For injury management, I am a great proponent of strength building (weight lifting) exercises. Weight lifting stresses the muscles, tendons, ligaments, and bones to increase their ability to withstand overloads. I was lucky, in that as a freshman, I was introduced to weight training (in the ’50s this was not at all common) and have followed it pretty much for my entire life. Even though I have been in some horrific accidents, the strength reserviors have kept me injury free.

  6. Kate Merrington says:

    Ours is a recreational rowing club for people over 50. Our oldest member is 87 but there are several others close behind. Most of our members have never rowed before joining us. I do not know of any who have left because they are too old. Many join because they have a medical condition that is helped with exercise. All report increasing levels of fitness.

    We only scull as we figure it is better for you as you get older. Few adaptations are needed though members do find it more comfortable to row if the seats are slightly raised. Some members also have very ingenious ways of getting in and out of the boats! We are not competitive so people go at the pace they want and most of them want to admire the scenery. There is quite a lot of bird-watching too! As a result rowing injuries are few.

  7. Rebecca Caroe says:

    Now Kate, I remember the CamRowers crews – mainly because they never look around at which direction they are going in !!!

    Does anyone else have issues with stiff necks and an inability to turn around to clearly see who’s in front of your boat?

  8. John Sheldon says:

    Mobility in my ninth decade may have benefited from careful diet, or joint remedies, glucosamine, hyaluronic acid, etc, and definitely genetic disposition, though the last may be taken for granted given rowing commitment. What really counts for me is the regular outing, always pleasurable because of our location on the lovely River Thames, just upstream of Hampton Court. When the red boards are up due to a strong stream, all too often in the past year, we keep up the exercise on the Concept machines, boring but beneficial. I must agree that sculling is kinder to the ageing body than rowing, though getting in and out of a single without capsizing can be very hard on the knees. For a stiff neck visit your local osteopath (who should have MRO after his/her name), for a guaranteed cure.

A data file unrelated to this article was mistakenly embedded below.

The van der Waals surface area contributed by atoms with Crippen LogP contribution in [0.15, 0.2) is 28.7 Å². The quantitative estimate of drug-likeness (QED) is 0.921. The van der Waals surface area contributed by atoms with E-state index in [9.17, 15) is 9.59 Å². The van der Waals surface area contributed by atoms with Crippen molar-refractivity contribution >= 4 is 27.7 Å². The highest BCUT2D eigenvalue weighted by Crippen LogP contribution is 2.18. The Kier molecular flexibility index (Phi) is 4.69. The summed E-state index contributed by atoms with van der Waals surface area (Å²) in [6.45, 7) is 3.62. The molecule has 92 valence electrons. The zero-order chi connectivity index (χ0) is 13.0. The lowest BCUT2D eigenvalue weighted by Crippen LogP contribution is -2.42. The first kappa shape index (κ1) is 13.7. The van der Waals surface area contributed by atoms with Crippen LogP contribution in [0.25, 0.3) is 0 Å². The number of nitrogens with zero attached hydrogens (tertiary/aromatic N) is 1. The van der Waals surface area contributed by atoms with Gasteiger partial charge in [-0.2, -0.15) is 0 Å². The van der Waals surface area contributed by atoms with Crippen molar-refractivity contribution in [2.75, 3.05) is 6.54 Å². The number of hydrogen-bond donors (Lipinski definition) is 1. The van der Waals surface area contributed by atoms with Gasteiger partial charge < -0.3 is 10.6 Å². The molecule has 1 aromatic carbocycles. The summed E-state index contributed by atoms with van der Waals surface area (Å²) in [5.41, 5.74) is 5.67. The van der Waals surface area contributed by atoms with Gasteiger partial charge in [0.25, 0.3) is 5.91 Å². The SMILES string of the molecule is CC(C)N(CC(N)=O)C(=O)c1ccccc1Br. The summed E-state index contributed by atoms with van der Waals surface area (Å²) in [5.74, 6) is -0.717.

9. Stuart says:

    Keep going , long may you all continue.

    My view was confirmed when I asked this question of my partner, her answer: “When we screw the lid down on your casket…..”

    That can be interpreted in so many ways……

  10. david evans says:

    At 59, I still row 5k per day in my garage on the ergo around 6pm , a good feeling at the end of the day and what an appetite for supper

  11. Christopher Saunders says:

    Re Kate Merrington’s 8.05.14 comment, I’m the oldest member of Camrowers Club she referred to – now 89, Camrowers suits me very well – always someone to help me get into a single sculler for 2 outings a week, about an hour in the water, going slowly but I hope stylishly. We don’t compete with each other or other clubs – but we greatly benefit from regular time on the water, at whatever pace our age and any minor disabilities permit. Are there any other clubs, or groups in competitive clubs, like us ?

Leave a Reply

Your email address will not be published. Required fields are marked *

This site uses Akismet to reduce spam. Learn how your comment data is processed.